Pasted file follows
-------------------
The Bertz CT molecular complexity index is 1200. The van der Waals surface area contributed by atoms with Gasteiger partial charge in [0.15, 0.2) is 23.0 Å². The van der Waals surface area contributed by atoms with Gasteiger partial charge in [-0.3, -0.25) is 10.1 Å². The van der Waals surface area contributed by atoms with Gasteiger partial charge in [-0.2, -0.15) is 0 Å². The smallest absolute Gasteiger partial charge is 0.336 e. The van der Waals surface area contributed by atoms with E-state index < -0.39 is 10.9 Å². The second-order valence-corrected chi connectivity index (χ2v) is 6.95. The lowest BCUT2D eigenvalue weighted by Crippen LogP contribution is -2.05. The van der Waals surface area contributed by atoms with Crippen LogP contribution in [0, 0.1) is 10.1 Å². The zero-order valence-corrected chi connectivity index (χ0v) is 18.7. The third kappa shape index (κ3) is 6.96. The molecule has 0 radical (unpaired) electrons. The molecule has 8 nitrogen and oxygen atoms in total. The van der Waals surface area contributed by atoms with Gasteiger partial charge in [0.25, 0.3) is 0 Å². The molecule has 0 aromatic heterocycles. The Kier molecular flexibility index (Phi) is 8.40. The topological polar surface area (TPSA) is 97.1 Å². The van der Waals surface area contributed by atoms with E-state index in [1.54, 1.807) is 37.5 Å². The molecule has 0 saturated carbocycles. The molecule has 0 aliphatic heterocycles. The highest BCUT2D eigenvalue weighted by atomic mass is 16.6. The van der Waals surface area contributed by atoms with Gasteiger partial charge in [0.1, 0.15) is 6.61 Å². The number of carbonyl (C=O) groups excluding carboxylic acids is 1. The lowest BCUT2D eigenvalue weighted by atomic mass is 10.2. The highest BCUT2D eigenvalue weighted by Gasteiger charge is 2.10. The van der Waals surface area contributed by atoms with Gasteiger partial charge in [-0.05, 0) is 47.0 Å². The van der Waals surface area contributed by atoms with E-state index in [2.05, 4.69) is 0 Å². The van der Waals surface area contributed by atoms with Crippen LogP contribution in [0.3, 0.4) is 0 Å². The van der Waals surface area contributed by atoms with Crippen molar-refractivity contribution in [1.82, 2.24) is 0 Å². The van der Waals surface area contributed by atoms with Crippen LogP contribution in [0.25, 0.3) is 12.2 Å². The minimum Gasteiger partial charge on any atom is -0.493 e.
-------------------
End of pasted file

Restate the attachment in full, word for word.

The Bertz CT molecular complexity index is 1200. The van der Waals surface area contributed by atoms with Gasteiger partial charge in [0.15, 0.2) is 23.0 Å². The van der Waals surface area contributed by atoms with Gasteiger partial charge in [-0.3, -0.25) is 10.1 Å². The van der Waals surface area contributed by atoms with Gasteiger partial charge in [-0.2, -0.15) is 0 Å². The smallest absolute Gasteiger partial charge is 0.336 e. The van der Waals surface area contributed by atoms with E-state index < -0.39 is 10.9 Å². The second-order valence-corrected chi connectivity index (χ2v) is 6.95. The lowest BCUT2D eigenvalue weighted by Crippen LogP contribution is -2.05. The van der Waals surface area contributed by atoms with Crippen LogP contribution in [0, 0.1) is 10.1 Å². The zero-order valence-corrected chi connectivity index (χ0v) is 18.7. The third kappa shape index (κ3) is 6.96. The molecule has 0 radical (unpaired) electrons. The molecule has 8 nitrogen and oxygen atoms in total. The van der Waals surface area contributed by atoms with Gasteiger partial charge in [0.25, 0.3) is 0 Å². The molecule has 0 aromatic heterocycles. The Kier molecular flexibility index (Phi) is 8.40. The topological polar surface area (TPSA) is 97.1 Å². The van der Waals surface area contributed by atoms with E-state index in [1.54, 1.807) is 37.5 Å². The molecule has 0 saturated carbocycles. The molecule has 0 aliphatic heterocycles. The highest BCUT2D eigenvalue weighted by atomic mass is 16.6. The van der Waals surface area contributed by atoms with Gasteiger partial charge in [0.1, 0.15) is 6.61 Å². The number of carbonyl (C=O) groups excluding carboxylic acids is 1. The lowest BCUT2D eigenvalue weighted by atomic mass is 10.2. The highest BCUT2D eigenvalue weighted by Gasteiger charge is 2.10. The van der Waals surface area contributed by atoms with Gasteiger partial charge in [-0.05, 0) is 47.0 Å². The van der Waals surface area contributed by atoms with E-state index in [2.05, 4.69) is 0 Å². The van der Waals surface area contributed by atoms with Crippen LogP contribution in [0.3, 0.4) is 0 Å². The van der Waals surface area contributed by atoms with Crippen molar-refractivity contribution in [1.82, 2.24) is 0 Å². The van der Waals surface area contributed by atoms with Crippen LogP contribution in [0.25, 0.3) is 12.2 Å². The minimum Gasteiger partial charge on any atom is -0.493 e.